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Nationalised ScotRail train drivers offered improved 4.2% pay rise in bid to end train service cuts dispute

TRAIN drivers have been offered an improved 4.2% pay offer to try and end the crippling newly nationalised ScotRail pay dispute which has seen a third of services cut.

The ScotRail ‘offer’ to the train drivers union Aslef is short of the 10% ScotRail has said was being asked for to keep up with inflation.  It is a figure denied by Aslef.

The union says it will consult members on the pay offer and a “package of improved conditions” but has not made any recommendations of acceptance.

It comes after transport minister Jenny Gilruth earlier said she was “hopeful” of a “positive” resolution.

Aslef Scottish organiser Kevin Lindsay said: “Aslef entered these talks in good faith. We have negotiated a pay offer of 4.2%, a three-year no compulsory redundancy deal and a number of other improvements. These will now be put to our members for their consideration.”

The development came as the train drivers union Aslef and ScotRail got round the negotiating table to discuss the impasse over a 2% pay increase which has led to staff working to rule.

The state-controlled service cut 700 rail services from Monday due to a lack of drivers meaning that the last trains leaving Scotland’s main cities were leaving much earlier than usual curtailing nights out and hitting Scotland’s pubs, clubs and restaurants.

HeraldScotland:

The emergency timetable cuts came after over 1800 trains were cancelled at the last minute over 15 days and just over seven weeks after ScotRail was taken into public ownership by the Scottish Government in what ministers hailed a “historic” move.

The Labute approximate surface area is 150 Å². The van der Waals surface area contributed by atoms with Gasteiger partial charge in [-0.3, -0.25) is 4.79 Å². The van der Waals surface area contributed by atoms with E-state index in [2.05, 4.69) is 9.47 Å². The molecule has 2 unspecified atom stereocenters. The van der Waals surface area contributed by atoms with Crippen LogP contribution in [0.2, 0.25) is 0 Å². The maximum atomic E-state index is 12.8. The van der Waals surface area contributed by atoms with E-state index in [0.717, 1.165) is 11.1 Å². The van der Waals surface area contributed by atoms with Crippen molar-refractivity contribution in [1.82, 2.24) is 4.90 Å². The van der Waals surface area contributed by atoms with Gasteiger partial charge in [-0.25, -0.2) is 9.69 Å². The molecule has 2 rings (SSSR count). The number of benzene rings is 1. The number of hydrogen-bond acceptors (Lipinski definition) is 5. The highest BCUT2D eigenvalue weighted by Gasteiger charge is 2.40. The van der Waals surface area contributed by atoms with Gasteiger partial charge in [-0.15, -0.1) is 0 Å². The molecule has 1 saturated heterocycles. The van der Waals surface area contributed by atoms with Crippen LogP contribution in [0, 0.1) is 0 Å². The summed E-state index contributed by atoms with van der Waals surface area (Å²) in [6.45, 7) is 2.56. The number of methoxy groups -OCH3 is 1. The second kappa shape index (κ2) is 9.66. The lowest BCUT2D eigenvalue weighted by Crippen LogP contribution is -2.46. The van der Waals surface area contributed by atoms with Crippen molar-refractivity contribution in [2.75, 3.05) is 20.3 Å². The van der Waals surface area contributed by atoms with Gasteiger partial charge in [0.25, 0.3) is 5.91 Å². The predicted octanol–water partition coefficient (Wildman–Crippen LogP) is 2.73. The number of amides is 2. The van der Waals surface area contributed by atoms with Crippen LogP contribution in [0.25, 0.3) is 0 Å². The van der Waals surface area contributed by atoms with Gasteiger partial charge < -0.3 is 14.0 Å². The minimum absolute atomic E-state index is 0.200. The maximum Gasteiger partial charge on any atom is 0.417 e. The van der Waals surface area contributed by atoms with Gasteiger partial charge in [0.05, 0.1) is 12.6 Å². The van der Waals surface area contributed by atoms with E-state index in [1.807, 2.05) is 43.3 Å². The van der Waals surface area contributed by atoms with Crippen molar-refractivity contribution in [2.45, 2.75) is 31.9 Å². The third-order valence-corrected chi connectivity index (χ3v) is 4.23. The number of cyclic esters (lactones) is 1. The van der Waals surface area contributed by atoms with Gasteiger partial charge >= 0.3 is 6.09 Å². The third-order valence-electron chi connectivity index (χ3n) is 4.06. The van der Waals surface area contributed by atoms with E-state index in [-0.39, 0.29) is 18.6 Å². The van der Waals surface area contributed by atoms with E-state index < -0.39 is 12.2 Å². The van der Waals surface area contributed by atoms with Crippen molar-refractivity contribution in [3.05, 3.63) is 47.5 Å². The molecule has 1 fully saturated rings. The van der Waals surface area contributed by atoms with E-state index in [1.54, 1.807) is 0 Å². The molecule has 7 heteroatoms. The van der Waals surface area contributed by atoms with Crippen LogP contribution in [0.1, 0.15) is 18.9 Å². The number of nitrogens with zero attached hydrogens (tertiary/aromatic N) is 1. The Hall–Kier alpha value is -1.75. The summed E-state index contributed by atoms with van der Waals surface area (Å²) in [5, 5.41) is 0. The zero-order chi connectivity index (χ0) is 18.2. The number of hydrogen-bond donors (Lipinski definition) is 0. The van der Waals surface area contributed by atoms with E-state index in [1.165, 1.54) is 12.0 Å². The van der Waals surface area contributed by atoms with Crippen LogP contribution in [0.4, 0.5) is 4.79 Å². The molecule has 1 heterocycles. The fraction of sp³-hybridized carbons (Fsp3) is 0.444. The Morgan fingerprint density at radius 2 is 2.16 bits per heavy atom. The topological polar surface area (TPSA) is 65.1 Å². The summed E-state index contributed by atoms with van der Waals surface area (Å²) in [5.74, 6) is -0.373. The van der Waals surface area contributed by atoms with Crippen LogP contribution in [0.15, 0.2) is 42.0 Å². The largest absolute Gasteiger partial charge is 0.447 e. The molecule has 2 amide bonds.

ScotRail says the temporary but indefinite timetable has come as a result of the drivers’ pay dispute which has meant some refusing to take up the option of working rest days and Sundays, crucial to keep trains running in Scotland.

Asked in the Scottish Parliament about concerns over the possibility of more cuts Ms Gilruth said: “ScotRail’s temporary timetable has been implemented as a result of the ongoing impact of Aslef drivers choosing, as is their right, not to make themselves available for overtime or rest day working.

“The timetable is a temporary measure and is delivering around two thirds of the planned May services.

“The difficult decision to implement it was made to give people certainty about when they travel and ScotRail has therefore looked at how best to provide as much of that as it can during this challenging period for passengers.

“Clearly, we all want a return to a much fuller timetable. And that is why I’m pleased to see Aslef in ScotRail back around the negotiating table this week.”

But West Scotland Scottish Labour MSP Paul O’Kane responded saying that it was “another day and another inadequate answer” and asked that she and the First Minister ensure that “we end these negative cuts that are having such an impact on people across Scotland”.

Ms Gilruth went on to say she was “hopeful of a positive resolution” to the negotiations.

And she added: “Can I remind the member this is an industrial dispute. There are a number of other industrial disputes happening of course between rail unions and other administrations, for example, in London at the moment where Labour are in power in relation to challenges on the network.

“With regard to whether I would be in the room, of course it would not be appropriate as minister to be in the negotiating room. It is for ScotRail, the employer to be in the room with the trade unions to reach negotiation. Of course, ScotRail will continue to negotiate in good faith.

“I’m delighted that Aslef and ScotRail met only on Tuesday of this week and they will be meeting again later today to reach a settlement.

“And it’s important to remember that these timetable shortages are causing real challenges for passengers across the network.

“We want to reach a resolution in a timely fashion. I’m absolutely committed to working with our trade unions, who we have spent a lot of time with on my appointment back in January to make sure that public ownership is a success.”

 



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